CS6220 Topics in Networks

Graduate course, IIT-Hyderabad, 2021

Instructor: Praveen Tammana

Class hours:

  • Tuesday 4-5:30 pm
  • Friday 2:30-4 pm

TA:

  • Archit Sanghi: cs19mtech11003@iith.ac.in

Prerequisites:

  • UG: Comp. Networks-II (CS3543)
  • PG: Advanced Comp. Networks (CS5060), Softwared-Defined Networks (CS5643)

Texbooks:

  • There are no official textbooks for this course. The material will be provided alongside each lecture.
  • However, you may find the textbooks below useful to understand the papers and lectures:
    • Computer Networking: Principles, protocols, and practice by Olivier Bonaventure, is openly and freely available, including the beta version of the third edition.
    • SDN: A Systems Approach: Version 1 by Peterson, Cascone, Davie, O’Connor, and Vachuska
    • Computer Networking: A Top-Down Approach, 6th edition, by James F. Kurose and Keith W. Ross.
    • Computer Networks: A Systems Approach, 6th edition, by Larry Peterson and Bruce Davie.
    • TCP/IP Illustrated, Volume 1: The Protocols by W. Richard Stevens.

Format:

  • This course will include reading papers, writing paper reviews, paper presentations by students, online and offline discussions, and a research project.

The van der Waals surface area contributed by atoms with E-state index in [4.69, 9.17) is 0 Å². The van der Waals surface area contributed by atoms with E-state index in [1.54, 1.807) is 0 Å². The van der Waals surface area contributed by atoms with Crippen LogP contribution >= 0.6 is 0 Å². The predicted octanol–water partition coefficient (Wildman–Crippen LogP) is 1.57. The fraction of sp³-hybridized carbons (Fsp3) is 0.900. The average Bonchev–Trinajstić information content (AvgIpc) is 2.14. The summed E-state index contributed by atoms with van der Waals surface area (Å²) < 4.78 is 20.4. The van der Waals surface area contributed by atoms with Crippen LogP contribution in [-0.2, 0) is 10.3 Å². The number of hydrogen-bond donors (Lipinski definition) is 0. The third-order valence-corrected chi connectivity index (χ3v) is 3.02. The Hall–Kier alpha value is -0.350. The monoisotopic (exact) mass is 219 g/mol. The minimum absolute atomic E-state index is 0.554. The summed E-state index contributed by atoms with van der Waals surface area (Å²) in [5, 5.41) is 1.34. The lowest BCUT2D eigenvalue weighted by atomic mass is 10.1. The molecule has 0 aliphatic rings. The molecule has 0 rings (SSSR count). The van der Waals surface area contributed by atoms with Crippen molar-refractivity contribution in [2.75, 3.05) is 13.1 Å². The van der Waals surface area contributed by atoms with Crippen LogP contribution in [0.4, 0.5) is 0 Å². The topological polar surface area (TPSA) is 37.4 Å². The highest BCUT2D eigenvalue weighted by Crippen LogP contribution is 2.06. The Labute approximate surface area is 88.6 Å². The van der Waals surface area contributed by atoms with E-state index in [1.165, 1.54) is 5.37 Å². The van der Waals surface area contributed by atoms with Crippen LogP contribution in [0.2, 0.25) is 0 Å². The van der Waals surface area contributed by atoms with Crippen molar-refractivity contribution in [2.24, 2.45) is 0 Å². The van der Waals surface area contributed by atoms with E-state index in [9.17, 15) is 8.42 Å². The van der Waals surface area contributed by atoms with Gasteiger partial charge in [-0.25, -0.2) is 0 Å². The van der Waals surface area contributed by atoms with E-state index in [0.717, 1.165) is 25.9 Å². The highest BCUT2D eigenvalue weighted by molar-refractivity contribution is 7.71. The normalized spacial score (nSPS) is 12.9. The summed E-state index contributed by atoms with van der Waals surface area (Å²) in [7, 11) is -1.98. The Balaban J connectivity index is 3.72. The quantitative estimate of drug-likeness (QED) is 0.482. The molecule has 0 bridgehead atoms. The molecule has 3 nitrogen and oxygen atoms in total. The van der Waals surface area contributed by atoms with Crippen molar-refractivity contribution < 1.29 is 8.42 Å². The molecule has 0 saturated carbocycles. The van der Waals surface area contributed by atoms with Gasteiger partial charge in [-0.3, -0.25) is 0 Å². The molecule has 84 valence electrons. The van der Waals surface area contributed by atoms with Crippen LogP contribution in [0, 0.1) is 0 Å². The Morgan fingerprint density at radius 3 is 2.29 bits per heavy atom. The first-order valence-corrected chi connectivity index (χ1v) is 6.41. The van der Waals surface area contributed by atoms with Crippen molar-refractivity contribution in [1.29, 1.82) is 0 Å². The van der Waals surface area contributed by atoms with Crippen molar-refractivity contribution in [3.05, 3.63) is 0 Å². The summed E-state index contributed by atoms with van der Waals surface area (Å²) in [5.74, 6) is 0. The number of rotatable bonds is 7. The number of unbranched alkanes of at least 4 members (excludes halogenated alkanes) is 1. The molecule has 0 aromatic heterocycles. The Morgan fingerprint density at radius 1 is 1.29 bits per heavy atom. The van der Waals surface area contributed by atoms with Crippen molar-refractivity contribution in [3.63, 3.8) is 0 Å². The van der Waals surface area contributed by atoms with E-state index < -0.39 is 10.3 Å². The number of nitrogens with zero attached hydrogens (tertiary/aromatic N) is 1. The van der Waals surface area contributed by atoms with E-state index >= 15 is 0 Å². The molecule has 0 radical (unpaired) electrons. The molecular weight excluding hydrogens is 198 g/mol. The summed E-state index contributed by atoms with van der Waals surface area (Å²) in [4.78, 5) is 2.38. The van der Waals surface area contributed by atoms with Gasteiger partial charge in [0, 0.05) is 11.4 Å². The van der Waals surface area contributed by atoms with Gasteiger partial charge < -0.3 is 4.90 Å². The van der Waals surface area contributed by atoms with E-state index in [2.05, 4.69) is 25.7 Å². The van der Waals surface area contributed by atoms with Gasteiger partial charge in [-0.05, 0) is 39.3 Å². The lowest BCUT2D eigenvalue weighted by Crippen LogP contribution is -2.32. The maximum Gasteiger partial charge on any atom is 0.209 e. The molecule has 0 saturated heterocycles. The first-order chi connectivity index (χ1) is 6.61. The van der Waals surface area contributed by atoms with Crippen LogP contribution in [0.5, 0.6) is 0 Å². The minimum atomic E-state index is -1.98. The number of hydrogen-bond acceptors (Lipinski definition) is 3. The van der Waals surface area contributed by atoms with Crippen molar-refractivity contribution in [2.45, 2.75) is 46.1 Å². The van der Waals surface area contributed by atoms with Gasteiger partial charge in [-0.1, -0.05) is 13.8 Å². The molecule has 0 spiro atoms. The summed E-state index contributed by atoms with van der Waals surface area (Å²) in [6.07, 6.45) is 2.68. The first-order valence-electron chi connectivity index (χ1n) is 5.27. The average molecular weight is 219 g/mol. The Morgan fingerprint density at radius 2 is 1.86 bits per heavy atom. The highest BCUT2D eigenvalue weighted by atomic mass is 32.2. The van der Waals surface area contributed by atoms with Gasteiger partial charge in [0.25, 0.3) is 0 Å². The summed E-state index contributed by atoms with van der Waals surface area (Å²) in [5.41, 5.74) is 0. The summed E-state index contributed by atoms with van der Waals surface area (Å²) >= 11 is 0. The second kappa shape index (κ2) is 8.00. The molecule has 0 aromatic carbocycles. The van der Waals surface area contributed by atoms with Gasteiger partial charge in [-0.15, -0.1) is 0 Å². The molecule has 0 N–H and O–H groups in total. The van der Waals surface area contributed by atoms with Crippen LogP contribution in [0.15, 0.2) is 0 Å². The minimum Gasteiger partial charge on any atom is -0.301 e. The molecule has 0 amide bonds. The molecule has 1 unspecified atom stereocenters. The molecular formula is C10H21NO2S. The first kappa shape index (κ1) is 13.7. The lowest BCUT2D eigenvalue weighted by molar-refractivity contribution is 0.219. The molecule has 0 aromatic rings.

• Each week you will read two papers and write review for one paper of your choice. Reviews have to be submitted one day before Tuesday’s class, that is, every Monday by 11:59pm (with exceptions in those weeks with project deadline).
  • Except few, almost in all classes we will form two groups (for and against) and discuss the strengths, weaknesses, areas to improve, and ways to build atop each papers.
  • Every student has to present one paper of their choice during the semester. The instructor will announce the dates and number of students per week after the class size is confirmed.
  • Research projects are semester-long programming projects. They can be done in teams of size two or individually. For team-based projects, students will be assessed individually based on their role in the project.
  • Project proposal will be finalized after reviewed by the instructor. It may involve one or more back-and-forth between instructor and team.
  • Project ideas can be discussed during the class hours or by appointment.
  • Projects can be an open-ended research project (novel research), a reproduction of empirical results from a paper you have read (Reproducing research), or reimplemention of a system on a new platform (Reproducing research), or anything substantial that is with in the scope of the course material.
  • Each team should prepare a 6-page report at the end of the semester. Instructions on the report structure is given below.
  • Every student will give a final presentation at the end of the semester on the project they have worked on during the semester. How to give a great research talk.

Paper reviews

  • The reviews need not be long, but they need to answer the following questions:
    • What is the problem that the paper addresses?